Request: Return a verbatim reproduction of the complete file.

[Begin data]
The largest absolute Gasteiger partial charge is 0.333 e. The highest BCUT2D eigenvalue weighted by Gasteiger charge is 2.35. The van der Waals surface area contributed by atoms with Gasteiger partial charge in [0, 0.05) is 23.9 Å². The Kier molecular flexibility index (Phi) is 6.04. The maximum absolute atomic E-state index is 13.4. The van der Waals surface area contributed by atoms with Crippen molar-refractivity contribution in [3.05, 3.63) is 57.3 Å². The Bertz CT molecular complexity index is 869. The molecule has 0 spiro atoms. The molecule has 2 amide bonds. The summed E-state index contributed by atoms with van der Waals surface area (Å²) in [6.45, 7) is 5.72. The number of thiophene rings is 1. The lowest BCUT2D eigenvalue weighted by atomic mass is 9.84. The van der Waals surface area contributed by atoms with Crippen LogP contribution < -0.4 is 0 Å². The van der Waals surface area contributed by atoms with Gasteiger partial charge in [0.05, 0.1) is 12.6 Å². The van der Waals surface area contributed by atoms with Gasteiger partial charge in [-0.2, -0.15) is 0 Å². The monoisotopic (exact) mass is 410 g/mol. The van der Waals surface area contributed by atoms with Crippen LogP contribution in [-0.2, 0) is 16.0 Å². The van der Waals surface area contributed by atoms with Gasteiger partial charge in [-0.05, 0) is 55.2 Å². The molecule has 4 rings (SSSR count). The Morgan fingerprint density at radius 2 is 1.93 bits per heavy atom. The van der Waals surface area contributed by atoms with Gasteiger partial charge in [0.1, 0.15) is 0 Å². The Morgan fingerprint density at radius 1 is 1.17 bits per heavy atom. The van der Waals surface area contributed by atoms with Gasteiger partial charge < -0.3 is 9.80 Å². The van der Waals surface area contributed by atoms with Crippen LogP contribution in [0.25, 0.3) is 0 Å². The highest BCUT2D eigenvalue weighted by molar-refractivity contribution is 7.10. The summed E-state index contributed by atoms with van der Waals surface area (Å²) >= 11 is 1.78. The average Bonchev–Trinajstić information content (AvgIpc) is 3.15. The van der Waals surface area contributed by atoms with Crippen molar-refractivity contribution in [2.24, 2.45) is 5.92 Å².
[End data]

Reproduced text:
The largest absolute Gasteiger partial charge is 0.333 e. The highest BCUT2D eigenvalue weighted by Gasteiger charge is 2.35. The van der Waals surface area contributed by atoms with Gasteiger partial charge in [0, 0.05) is 23.9 Å². The Kier molecular flexibility index (Phi) is 6.04. The maximum absolute atomic E-state index is 13.4. The van der Waals surface area contributed by atoms with Crippen molar-refractivity contribution in [3.05, 3.63) is 57.3 Å². The Bertz CT molecular complexity index is 869. The molecule has 0 spiro atoms. The molecule has 2 amide bonds. The summed E-state index contributed by atoms with van der Waals surface area (Å²) in [6.45, 7) is 5.72. The number of thiophene rings is 1. The lowest BCUT2D eigenvalue weighted by atomic mass is 9.84. The van der Waals surface area contributed by atoms with Crippen LogP contribution < -0.4 is 0 Å². The van der Waals surface area contributed by atoms with Gasteiger partial charge in [0.05, 0.1) is 12.6 Å². The van der Waals surface area contributed by atoms with Gasteiger partial charge in [-0.2, -0.15) is 0 Å². The monoisotopic (exact) mass is 410 g/mol. The van der Waals surface area contributed by atoms with Crippen LogP contribution in [-0.2, 0) is 16.0 Å². The van der Waals surface area contributed by atoms with Gasteiger partial charge in [-0.05, 0) is 55.2 Å². The molecule has 4 rings (SSSR count). The Morgan fingerprint density at radius 2 is 1.93 bits per heavy atom. The van der Waals surface area contributed by atoms with Gasteiger partial charge in [0.1, 0.15) is 0 Å². The Morgan fingerprint density at radius 1 is 1.17 bits per heavy atom. The van der Waals surface area contributed by atoms with Gasteiger partial charge < -0.3 is 9.80 Å². The van der Waals surface area contributed by atoms with Crippen LogP contribution in [0.25, 0.3) is 0 Å². The highest BCUT2D eigenvalue weighted by molar-refractivity contribution is 7.10. The summed E-state index contributed by atoms with van der Waals surface area (Å²) >= 11 is 1.78. The average Bonchev–Trinajstić information content (AvgIpc) is 3.15. The van der Waals surface area contributed by atoms with Crippen molar-refractivity contribution in [2.24, 2.45) is 5.92 Å².